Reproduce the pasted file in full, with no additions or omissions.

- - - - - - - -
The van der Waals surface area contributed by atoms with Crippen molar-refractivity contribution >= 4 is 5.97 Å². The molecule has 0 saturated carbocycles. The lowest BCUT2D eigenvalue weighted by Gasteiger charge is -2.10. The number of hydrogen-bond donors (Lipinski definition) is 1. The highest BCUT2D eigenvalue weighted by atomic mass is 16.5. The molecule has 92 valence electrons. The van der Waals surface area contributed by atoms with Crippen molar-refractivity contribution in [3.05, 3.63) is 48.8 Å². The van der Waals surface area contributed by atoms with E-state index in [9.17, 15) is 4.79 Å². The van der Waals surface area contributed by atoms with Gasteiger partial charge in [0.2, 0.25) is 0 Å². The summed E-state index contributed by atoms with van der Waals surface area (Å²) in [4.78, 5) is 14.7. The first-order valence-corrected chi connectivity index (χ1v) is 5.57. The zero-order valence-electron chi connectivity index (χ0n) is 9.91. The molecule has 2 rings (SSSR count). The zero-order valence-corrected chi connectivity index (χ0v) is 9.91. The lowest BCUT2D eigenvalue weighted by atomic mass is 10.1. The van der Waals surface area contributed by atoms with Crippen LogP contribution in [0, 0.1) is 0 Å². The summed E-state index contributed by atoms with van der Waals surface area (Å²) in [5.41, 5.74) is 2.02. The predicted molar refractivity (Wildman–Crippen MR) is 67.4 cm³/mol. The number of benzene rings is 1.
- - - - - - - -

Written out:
The van der Waals surface area contributed by atoms with Crippen molar-refractivity contribution >= 4 is 5.97 Å². The molecule has 0 saturated carbocycles. The lowest BCUT2D eigenvalue weighted by Gasteiger charge is -2.10. The number of hydrogen-bond donors (Lipinski definition) is 1. The highest BCUT2D eigenvalue weighted by atomic mass is 16.5. The molecule has 92 valence electrons. The van der Waals surface area contributed by atoms with Crippen molar-refractivity contribution in [3.05, 3.63) is 48.8 Å². The van der Waals surface area contributed by atoms with E-state index in [9.17, 15) is 4.79 Å². The van der Waals surface area contributed by atoms with Gasteiger partial charge in [0.2, 0.25) is 0 Å². The summed E-state index contributed by atoms with van der Waals surface area (Å²) in [4.78, 5) is 14.7. The first-order valence-corrected chi connectivity index (χ1v) is 5.57. The zero-order valence-electron chi connectivity index (χ0n) is 9.91. The molecule has 2 rings (SSSR count). The zero-order valence-corrected chi connectivity index (χ0v) is 9.91. The lowest BCUT2D eigenvalue weighted by atomic mass is 10.1. The van der Waals surface area contributed by atoms with Crippen LogP contribution in [0, 0.1) is 0 Å². The summed E-state index contributed by atoms with van der Waals surface area (Å²) in [5.41, 5.74) is 2.02. The predicted molar refractivity (Wildman–Crippen MR) is 67.4 cm³/mol. The number of benzene rings is 1.